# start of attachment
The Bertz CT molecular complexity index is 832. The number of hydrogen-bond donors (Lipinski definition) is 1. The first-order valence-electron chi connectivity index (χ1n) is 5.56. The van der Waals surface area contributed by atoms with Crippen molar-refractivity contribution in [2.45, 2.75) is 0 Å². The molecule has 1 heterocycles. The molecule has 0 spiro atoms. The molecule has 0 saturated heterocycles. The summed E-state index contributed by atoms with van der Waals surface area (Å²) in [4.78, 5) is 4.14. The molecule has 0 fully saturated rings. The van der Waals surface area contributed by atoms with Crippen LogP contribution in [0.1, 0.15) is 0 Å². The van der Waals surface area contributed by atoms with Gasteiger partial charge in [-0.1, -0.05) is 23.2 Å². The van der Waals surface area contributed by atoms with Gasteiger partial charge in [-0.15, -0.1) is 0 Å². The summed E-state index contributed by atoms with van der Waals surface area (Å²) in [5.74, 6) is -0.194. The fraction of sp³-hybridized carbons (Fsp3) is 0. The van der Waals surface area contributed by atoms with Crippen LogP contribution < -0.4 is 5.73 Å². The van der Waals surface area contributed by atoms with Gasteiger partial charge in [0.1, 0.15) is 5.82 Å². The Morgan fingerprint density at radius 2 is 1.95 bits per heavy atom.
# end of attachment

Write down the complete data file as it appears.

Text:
The Bertz CT molecular complexity index is 832. The number of hydrogen-bond donors (Lipinski definition) is 1. The first-order valence-electron chi connectivity index (χ1n) is 5.56. The van der Waals surface area contributed by atoms with Crippen molar-refractivity contribution in [2.45, 2.75) is 0 Å². The molecule has 1 heterocycles. The molecule has 0 spiro atoms. The molecule has 0 saturated heterocycles. The summed E-state index contributed by atoms with van der Waals surface area (Å²) in [4.78, 5) is 4.14. The molecule has 0 fully saturated rings. The van der Waals surface area contributed by atoms with Crippen LogP contribution in [0.1, 0.15) is 0 Å². The van der Waals surface area contributed by atoms with Gasteiger partial charge in [-0.1, -0.05) is 23.2 Å². The van der Waals surface area contributed by atoms with Gasteiger partial charge in [-0.15, -0.1) is 0 Å². The summed E-state index contributed by atoms with van der Waals surface area (Å²) in [5.74, 6) is -0.194. The fraction of sp³-hybridized carbons (Fsp3) is 0. The van der Waals surface area contributed by atoms with Crippen LogP contribution < -0.4 is 5.73 Å². The van der Waals surface area contributed by atoms with Gasteiger partial charge in [0.1, 0.15) is 5.82 Å². The Morgan fingerprint density at radius 2 is 1.95 bits per heavy atom.